“These once fleshly living entities, are here re-composed in new assemblages; ones which speak to symmetry, delicacy and structure while possessing a sophisticated sense of grace.”
The primal desire to explore the depths of the human body has historically been driven by varied and sometimes contradictory aims, pursued through diverse methods, while in many ways contributing to the way we see not only ourselves but our relationship with the outer world, and in turn our relationship with architecture. Corresponding with the mapping of the body through the ages the idea of the body itself has transformed from that of the antiquarian mystical body, to the Renaissance body as object to be dissected and anatomized, to the machino-body of the Industrial Revolution, to the data-body of the Digital Age - as exemplified by contemporary medical imaging. The body as dissolved in the digital realm.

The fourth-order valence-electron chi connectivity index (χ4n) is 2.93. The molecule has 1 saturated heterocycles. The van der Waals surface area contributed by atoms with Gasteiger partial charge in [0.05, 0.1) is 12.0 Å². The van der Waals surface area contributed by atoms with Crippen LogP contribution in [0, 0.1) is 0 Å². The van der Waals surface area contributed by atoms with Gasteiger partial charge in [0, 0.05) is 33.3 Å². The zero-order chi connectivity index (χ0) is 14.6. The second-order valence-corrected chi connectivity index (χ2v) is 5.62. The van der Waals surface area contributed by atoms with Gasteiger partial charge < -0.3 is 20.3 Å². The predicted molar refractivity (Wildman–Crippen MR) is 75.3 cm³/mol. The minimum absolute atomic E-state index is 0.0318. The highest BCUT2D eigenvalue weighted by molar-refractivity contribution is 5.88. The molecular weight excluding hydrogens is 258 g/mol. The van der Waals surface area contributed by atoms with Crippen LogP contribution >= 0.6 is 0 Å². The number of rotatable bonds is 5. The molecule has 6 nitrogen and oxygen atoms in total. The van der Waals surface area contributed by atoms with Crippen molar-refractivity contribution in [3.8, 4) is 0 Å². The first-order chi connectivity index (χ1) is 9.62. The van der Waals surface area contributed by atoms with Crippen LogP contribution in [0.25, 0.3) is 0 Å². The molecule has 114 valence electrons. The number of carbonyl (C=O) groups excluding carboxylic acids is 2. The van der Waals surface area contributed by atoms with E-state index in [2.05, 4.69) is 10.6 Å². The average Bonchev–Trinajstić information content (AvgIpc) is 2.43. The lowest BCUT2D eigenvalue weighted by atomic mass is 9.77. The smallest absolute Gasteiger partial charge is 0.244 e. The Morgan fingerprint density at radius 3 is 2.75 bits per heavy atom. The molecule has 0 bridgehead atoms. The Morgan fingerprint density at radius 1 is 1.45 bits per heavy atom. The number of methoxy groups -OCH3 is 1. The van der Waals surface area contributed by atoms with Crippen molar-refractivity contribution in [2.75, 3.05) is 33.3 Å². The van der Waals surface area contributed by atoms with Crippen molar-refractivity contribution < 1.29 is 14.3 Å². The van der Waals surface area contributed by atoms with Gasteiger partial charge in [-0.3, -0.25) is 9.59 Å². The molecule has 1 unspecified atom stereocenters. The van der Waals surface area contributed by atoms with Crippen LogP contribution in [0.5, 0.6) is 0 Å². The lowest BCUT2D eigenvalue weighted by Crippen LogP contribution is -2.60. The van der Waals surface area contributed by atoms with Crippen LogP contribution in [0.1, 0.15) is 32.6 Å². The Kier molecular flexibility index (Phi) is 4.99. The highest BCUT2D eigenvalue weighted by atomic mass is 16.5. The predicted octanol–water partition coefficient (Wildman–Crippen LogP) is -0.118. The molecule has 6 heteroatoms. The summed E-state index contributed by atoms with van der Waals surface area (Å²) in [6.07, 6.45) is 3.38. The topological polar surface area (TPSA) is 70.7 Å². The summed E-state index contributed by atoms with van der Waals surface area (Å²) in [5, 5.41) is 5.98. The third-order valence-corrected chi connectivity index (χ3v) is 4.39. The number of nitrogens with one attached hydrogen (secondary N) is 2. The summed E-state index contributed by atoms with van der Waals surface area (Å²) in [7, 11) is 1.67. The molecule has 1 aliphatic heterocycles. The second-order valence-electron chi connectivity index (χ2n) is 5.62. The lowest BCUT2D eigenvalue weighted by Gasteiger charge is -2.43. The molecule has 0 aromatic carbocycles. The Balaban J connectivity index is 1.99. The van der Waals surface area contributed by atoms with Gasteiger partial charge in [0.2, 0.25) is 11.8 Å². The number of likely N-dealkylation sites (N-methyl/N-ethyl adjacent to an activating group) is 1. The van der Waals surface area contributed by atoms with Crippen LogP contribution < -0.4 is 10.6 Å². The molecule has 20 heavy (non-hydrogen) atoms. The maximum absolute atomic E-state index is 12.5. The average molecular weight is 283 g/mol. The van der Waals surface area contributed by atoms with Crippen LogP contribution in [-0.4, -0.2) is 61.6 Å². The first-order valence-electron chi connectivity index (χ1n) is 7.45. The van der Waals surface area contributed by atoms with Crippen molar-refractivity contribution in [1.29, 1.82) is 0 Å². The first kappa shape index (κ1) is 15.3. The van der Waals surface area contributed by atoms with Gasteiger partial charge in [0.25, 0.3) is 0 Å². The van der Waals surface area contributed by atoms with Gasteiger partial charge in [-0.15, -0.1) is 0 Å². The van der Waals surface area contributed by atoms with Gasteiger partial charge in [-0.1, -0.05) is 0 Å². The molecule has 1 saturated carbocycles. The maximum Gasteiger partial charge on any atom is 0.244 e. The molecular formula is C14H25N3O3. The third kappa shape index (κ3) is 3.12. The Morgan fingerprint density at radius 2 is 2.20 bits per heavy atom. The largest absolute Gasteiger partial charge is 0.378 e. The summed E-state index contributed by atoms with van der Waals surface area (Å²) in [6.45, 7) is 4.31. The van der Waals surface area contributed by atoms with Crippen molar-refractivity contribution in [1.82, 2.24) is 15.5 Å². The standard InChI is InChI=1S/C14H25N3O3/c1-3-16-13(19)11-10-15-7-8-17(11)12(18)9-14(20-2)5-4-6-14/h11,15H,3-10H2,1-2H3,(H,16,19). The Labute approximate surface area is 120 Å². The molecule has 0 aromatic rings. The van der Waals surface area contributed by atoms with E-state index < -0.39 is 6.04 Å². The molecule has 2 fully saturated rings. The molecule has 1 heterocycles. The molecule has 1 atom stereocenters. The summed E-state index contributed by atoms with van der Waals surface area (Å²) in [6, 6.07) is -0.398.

As much of a response to as an exploitation of the data-body of the contemporary digital dissector, Haute Vas·cou(la)ture uses human cerebral vasculature data as a generator for form, while following two separate yet interrelated fields of inquiry. Firstly, the author argues that the contemporary tendency to import notions of the biological into art and architecture are more often than not superficial and visually obsessed; this series of sculptures, emblazoned in polished gold, acts as a blatant critique to, and a pure embodiment of, superficial architecture.
“What was once understood to be grotesque and unsightly is now undeniably glamorous.”
At the same time, the work seeks a physical output which is radically different from the digital input - in this case primary and secondary blood vessels of the human brain – while commenting on the notion that the interior of the human body, generally considered as a subject of disgust, is here re-presented as an object of precious beauty. What was once understood to be grotesque and unsightly, is now undeniably glamorous.